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Don't cut negative gearing, urges expert

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Australian Broker | 16 Aug 2012, 07:30 AM Agree 0
A property investment expert is urging the government not to touch negative gearing, after a welfare group asked for cuts
  • BONED | 16 Aug 2012, 09:57 AM Agree 0
    Another case of tall poppy syndrome when it comes to ACOSS. This country seems to be thriving on that methodology in this period of time!
  • GB | 16 Aug 2012, 09:58 AM Agree 0
    neg gearing for new home builds only. these are the real "property investors" as they actually create something. Investors buying existing properties, pricing out owner occupiers then jacking up rents create nothing. Giving tax breaks to "investors" so they can out bid would be owner occupiers on existing homes should and will go. the sooner the better.
  • Warwick | 16 Aug 2012, 10:30 AM Agree 0
    Alternatively, taking away negative gearing for investors and making owner occupied interest tax deductible would create a more even spread of "wealth". This would also be an incentive to get new home owners into the market
  • Patrick | 16 Aug 2012, 10:47 AM Agree 0
    Negative gearing is not a tax lurk it is a housing policy. Without the tax incentives ordinary Aussies would invest in something else (shares, super) not residential property. Who would have built and owned all the rental property currently occupied by the hoi polloi about whom ACOSS is so concerned? They already have one of the cheapest rental regimes in the world measured by yield to investors. What we really need is some cheaper housing. Many Americans live in mobile homes. Contrary to common belief these are not caravans. They are solid 3 or 4 bedroom relocateable homes which are purchased typically well under $100,000 and parked on a 4,000 sq ft lot (400 sq meters) for which rent is paid. Most never get moved once parked. very few local councils in Australia have any zoning to allow such mobile home parks and the potential for such a policy to soak up a massive amount of housing demand frightens the pants off our Big 4 bankers. It is this availability of cheap housing for ordinary folk that makes US house prices volatile just like any other asset.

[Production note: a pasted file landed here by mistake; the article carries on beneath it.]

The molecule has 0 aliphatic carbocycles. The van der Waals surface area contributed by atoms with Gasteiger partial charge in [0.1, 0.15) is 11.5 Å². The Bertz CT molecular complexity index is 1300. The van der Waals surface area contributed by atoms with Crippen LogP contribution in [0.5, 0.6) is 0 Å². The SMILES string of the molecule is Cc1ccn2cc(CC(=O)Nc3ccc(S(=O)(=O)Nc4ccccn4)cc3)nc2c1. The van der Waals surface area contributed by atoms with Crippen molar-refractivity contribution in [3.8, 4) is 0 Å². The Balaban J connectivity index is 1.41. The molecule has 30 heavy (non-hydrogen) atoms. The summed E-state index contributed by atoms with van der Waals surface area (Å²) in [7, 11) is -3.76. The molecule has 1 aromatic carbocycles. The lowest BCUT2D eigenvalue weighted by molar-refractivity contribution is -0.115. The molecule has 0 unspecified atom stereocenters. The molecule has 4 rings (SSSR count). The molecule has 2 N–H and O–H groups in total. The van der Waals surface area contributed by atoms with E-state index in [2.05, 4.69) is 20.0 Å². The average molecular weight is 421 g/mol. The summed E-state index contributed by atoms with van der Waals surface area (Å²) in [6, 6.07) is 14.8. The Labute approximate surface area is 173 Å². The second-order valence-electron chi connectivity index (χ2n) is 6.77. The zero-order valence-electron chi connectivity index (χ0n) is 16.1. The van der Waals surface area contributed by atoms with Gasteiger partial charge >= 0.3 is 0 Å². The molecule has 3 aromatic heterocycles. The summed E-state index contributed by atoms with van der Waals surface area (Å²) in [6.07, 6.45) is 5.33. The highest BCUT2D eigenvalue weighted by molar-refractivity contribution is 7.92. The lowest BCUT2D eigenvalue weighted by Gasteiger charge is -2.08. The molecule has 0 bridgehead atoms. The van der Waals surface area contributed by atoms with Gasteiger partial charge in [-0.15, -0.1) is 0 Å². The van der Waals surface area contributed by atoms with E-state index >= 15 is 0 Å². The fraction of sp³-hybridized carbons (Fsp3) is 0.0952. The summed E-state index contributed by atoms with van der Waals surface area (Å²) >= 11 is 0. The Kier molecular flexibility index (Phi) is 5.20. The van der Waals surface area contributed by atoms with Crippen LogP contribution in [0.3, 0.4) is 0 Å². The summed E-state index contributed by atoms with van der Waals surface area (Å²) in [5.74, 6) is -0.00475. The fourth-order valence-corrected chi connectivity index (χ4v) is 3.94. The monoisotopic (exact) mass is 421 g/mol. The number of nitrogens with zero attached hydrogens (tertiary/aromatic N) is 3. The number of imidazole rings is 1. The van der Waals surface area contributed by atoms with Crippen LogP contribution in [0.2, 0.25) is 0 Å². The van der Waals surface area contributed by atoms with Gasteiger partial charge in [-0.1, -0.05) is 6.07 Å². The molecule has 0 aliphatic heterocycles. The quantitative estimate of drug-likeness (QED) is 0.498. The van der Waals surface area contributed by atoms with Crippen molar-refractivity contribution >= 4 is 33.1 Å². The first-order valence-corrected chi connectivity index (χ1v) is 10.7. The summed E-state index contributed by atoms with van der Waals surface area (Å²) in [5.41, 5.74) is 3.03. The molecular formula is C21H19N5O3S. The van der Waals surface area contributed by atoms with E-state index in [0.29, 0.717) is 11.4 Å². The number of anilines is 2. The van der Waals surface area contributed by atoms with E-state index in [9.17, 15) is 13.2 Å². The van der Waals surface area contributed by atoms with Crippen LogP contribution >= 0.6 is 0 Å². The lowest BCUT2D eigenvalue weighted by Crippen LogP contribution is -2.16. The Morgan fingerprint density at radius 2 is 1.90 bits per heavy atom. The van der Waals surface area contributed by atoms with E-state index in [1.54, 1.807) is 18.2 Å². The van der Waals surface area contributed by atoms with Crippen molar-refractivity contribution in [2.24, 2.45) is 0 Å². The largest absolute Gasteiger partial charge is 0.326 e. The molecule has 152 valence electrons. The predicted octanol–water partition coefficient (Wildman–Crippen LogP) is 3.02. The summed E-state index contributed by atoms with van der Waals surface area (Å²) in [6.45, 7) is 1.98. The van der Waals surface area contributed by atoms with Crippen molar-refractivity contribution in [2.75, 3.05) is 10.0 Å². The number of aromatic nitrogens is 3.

• Patrick | 16 Aug 2012, 11:12 AM Agree 0
    Err, GB, new home buyers already get extra tax breaks, 2.5% depreciation on the structure and 7 to 15% depreciation on plant, fixtures and fittings. The interest tax deductions are only negative gearing for 5 to 10 years by which time rent rises and repayments make a rental property positively geared. Keating tried to limit negative gearing tax benefits and the outcome quite predictably was significant rent rises. Then ACOSS will be crying for rent subsidies. The poorest of Australians are still probably in the top 5% or at least 10% in global terms. Be thankful.
  • Allan | 16 Aug 2012, 11:58 AM Agree 0
    Seems GB needs to do a little more research. Its uneducated comments like this that give brokers a bad name...give your accountant a call and ask a few questions about this topic.
  • Mikeh | 16 Aug 2012, 12:30 PM Agree 0
    Why don't organisations like ACOSS properly research their suggestions? A few decades ago the World's Greatest Treasurer (Paul Keating, for those who don't know or have forgotten) brought this for exactly the same reasons as those being pushed by ACOSS. The result? No more negative gearing, investors pulled out of the property market. Rental property availability fell and rents skyrocketed. Another Labor stuff-up that was rectified as soon as the effects became apparent. NOTHING HAS CHANGED, PEOPLE!
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